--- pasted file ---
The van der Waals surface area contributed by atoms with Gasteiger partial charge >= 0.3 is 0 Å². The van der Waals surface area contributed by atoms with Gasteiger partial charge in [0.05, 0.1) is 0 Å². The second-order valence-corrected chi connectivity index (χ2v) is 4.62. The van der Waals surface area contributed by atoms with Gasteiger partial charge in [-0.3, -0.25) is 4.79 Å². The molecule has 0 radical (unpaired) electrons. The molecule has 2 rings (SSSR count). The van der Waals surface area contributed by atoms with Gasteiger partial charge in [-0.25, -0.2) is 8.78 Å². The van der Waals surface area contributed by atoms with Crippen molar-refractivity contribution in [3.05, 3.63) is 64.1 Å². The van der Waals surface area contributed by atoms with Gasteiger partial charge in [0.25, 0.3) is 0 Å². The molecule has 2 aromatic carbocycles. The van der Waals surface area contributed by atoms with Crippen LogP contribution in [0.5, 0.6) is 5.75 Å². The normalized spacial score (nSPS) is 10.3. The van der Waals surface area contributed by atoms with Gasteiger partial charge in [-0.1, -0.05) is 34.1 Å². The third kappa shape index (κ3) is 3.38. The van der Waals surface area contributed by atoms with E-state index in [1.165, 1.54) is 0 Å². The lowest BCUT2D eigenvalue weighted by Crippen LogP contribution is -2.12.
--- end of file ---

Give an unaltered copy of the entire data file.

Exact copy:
The van der Waals surface area contributed by atoms with Gasteiger partial charge >= 0.3 is 0 Å². The van der Waals surface area contributed by atoms with Gasteiger partial charge in [0.05, 0.1) is 0 Å². The second-order valence-corrected chi connectivity index (χ2v) is 4.62. The van der Waals surface area contributed by atoms with Gasteiger partial charge in [-0.3, -0.25) is 4.79 Å². The molecule has 0 radical (unpaired) electrons. The molecule has 2 rings (SSSR count). The van der Waals surface area contributed by atoms with Gasteiger partial charge in [-0.25, -0.2) is 8.78 Å². The van der Waals surface area contributed by atoms with Crippen molar-refractivity contribution in [3.05, 3.63) is 64.1 Å². The van der Waals surface area contributed by atoms with Gasteiger partial charge in [0.25, 0.3) is 0 Å². The molecule has 2 aromatic carbocycles. The van der Waals surface area contributed by atoms with Crippen LogP contribution in [0.5, 0.6) is 5.75 Å². The normalized spacial score (nSPS) is 10.3. The van der Waals surface area contributed by atoms with Gasteiger partial charge in [-0.1, -0.05) is 34.1 Å². The third kappa shape index (κ3) is 3.38. The van der Waals surface area contributed by atoms with E-state index in [1.165, 1.54) is 0 Å². The lowest BCUT2D eigenvalue weighted by Crippen LogP contribution is -2.12.